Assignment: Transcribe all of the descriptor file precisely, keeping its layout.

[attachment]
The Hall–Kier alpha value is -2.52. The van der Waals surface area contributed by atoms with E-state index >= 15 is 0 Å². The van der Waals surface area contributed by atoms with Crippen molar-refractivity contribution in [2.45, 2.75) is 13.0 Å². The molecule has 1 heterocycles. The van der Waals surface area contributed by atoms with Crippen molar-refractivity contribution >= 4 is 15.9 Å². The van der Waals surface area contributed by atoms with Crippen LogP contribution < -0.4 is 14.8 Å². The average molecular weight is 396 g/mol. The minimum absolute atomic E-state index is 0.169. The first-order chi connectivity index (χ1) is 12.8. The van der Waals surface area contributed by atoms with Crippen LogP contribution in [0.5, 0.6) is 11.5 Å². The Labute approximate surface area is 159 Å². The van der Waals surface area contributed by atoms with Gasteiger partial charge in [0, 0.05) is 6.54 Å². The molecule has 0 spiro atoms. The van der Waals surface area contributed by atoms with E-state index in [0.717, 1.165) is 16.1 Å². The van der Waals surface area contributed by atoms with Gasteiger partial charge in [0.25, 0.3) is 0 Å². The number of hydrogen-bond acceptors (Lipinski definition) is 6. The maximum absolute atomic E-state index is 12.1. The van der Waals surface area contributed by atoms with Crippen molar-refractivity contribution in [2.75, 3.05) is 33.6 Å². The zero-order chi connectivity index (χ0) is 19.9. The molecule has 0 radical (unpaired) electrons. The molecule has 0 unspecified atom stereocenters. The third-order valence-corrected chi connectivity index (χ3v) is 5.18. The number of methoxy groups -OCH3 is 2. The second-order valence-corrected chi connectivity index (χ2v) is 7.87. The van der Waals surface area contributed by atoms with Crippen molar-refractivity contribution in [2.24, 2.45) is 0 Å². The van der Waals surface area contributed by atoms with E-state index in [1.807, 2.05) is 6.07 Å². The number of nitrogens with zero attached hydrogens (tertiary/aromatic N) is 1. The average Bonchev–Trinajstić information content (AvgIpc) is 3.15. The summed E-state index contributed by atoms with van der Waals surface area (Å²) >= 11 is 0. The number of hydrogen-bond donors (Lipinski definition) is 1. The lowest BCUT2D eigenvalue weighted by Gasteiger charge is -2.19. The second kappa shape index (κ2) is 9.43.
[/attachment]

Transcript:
The Hall–Kier alpha value is -2.52. The van der Waals surface area contributed by atoms with E-state index >= 15 is 0 Å². The van der Waals surface area contributed by atoms with Crippen molar-refractivity contribution in [2.45, 2.75) is 13.0 Å². The molecule has 1 heterocycles. The van der Waals surface area contributed by atoms with Crippen molar-refractivity contribution >= 4 is 15.9 Å². The van der Waals surface area contributed by atoms with Crippen LogP contribution < -0.4 is 14.8 Å². The average molecular weight is 396 g/mol. The minimum absolute atomic E-state index is 0.169. The first-order chi connectivity index (χ1) is 12.8. The van der Waals surface area contributed by atoms with Crippen LogP contribution in [0.5, 0.6) is 11.5 Å². The Labute approximate surface area is 159 Å². The van der Waals surface area contributed by atoms with Gasteiger partial charge in [0, 0.05) is 6.54 Å². The molecule has 0 spiro atoms. The van der Waals surface area contributed by atoms with E-state index in [0.717, 1.165) is 16.1 Å². The van der Waals surface area contributed by atoms with Gasteiger partial charge in [0.25, 0.3) is 0 Å². The number of hydrogen-bond acceptors (Lipinski definition) is 6. The maximum absolute atomic E-state index is 12.1. The van der Waals surface area contributed by atoms with Crippen molar-refractivity contribution in [2.75, 3.05) is 33.6 Å². The zero-order chi connectivity index (χ0) is 19.9. The molecule has 0 radical (unpaired) electrons. The molecule has 0 unspecified atom stereocenters. The third-order valence-corrected chi connectivity index (χ3v) is 5.18. The number of methoxy groups -OCH3 is 2. The second-order valence-corrected chi connectivity index (χ2v) is 7.87. The van der Waals surface area contributed by atoms with Crippen molar-refractivity contribution in [2.24, 2.45) is 0 Å². The van der Waals surface area contributed by atoms with E-state index in [1.807, 2.05) is 6.07 Å². The number of nitrogens with zero attached hydrogens (tertiary/aromatic N) is 1. The average Bonchev–Trinajstić information content (AvgIpc) is 3.15. The summed E-state index contributed by atoms with van der Waals surface area (Å²) >= 11 is 0. The number of hydrogen-bond donors (Lipinski definition) is 1. The lowest BCUT2D eigenvalue weighted by Gasteiger charge is -2.19. The second kappa shape index (κ2) is 9.43.